Observe & Report The Next Session

session-the
For our 113th Session, our host will again be Boak & Bailey. For their topic, they’re asking everyone to Observe and Report, a very specific Session mission, which they more fully explain in their announcement, Mass Observation: The Pub and The People.

pub-and-the-people-mass-observation-1943

In the late 1930s a team of social researchers descended on Lancashire and spent several years observing the people of Bolton and Blackpool as they went about their daily lives. As part of that, in 1937 and 1938, they made a special study of pubs, which led to the publication of one of our favourite books of all time, The Pub and The People, in 1943.

We’re hosting the 113th edition of The Session in July and we’re asking you to go to the pub, observe, and report.

In the late 1930s a team of social researchers descended on Lancashire and spent several years observing the people of Bolton and Blackpool as they went about their daily lives. As part of that, in 1937 and 1938, they made a special study of pubs, which led to the publication of one of our favourite books of all time, The Pub and The People, in 1943.

This is an extract from a typical entry from the original observation logs, probably from 1938, describing the Vault of a pub in Bolton:

13 men standing, 8 sitting. 4 playing dominoes. 2 of the sitters are postmen.

2 men, about fifty, short, sturdy, caps and scarves, shiny worn blue shirts quarrelling about politics. One keeps saying, ‘If ee don’t like the country why don’t ee go away? No one stops me getting a living.’ Then he suddenly shouts ‘Why shouldn’t the king and queen be there. I’m for them! They should be there.’ … Barman comes round with a small canvas bag, jangling it, asks me if I want a penny draw for a pie. So I put my hand into the bag and get out a worn brass disc about size of a half penny, which says Riggs Pies and has a number in the middle. The draw takes place somewhere else. Number 9 wins… and he gets a small hot pie, the sort you can get for fourpence.

What we want people to do for The Session is to recreate this exercise in 2016: take a notebook to a pub or bar — any one you fancy — and write a note of what you observe.

  • How many people are drinking?
  • Which beers are on tap, and which are people actually drinking?
  • What are they eating?
  • How are they passing the time?
  • What are the topics of conversation?
  • How is the pub decorated?
  • How many TVs are there and what are they showing?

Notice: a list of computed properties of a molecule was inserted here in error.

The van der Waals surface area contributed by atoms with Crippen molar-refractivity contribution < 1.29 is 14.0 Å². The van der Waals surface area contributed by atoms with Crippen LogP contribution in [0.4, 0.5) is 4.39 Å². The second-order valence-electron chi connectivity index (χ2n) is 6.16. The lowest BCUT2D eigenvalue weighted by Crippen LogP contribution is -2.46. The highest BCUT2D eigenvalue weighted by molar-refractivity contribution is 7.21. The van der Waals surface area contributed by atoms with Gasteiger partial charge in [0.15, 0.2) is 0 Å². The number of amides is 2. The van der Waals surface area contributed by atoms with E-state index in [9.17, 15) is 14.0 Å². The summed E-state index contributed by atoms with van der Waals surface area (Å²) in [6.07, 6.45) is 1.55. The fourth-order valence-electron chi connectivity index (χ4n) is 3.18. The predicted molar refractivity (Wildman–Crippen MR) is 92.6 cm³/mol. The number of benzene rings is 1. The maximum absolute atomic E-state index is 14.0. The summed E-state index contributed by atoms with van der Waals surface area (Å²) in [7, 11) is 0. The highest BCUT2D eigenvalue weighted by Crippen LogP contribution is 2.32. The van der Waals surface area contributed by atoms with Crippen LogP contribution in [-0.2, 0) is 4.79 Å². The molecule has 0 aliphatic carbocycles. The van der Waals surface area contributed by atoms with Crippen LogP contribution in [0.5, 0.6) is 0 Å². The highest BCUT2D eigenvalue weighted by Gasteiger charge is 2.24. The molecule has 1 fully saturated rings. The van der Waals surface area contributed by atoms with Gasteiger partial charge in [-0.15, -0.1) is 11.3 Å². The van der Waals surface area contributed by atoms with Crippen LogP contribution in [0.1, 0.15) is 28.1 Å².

• Are there pot plants, parrots, spittoons?
  • How many smokers are there? And vapers?
  • Is there a dartboard, pool table or quiz machine, and are they in use?

Over the years, people have fretted about Mass Observation’s attitudes to privacy and so, in line with original Mass Observation practice, you might want to anonymise the pub — city centre sports bar, suburban dining pub, industrial estate brewery tap, and so on. And it’s bad form to give names and details which might allow individuals to be identified from your descriptions.

And an Optional Extra

As a chaser, after your observations, write whatever you like spurred by the idea of ‘The Pub and The People’. Really, whatever you like, as vaguely related to theme as it might be. Or instead of making any observations, even. The main thing is that you feel inspired to write something.

pub-and-people-cresset
This is what my copy looks like.

If you’re curious about the book, The Pub and the People: A Worktown Study (Mass Observation Social Surveys), used copies of two versions are available on Amazon, the original and Cresset Library reprint, or you can read excerpts on Google Books.

So anytime in the next couple weeks, get yourself to a pub or bar with your checklist, and start observing and reporting. Then post the results on or around Friday, July 1. Let the hosts know about your participatory Session post by either posting a comment to the original announcement or by tweeting the link to @boakandbailey. They’re playing fast and loose with the deadline for submission, so as soon as you get around to it in early July is probably fine.

observe-report-boak-bailey

Next Session Uncovers The Other Beer Economy

session-the
For our 112th Session, our host will again be Carla Jean Lauter, a.k.a. The Beer Babe. For her topic, she’s chosen The Other Beer Economy, and I”ll let her explain what that means.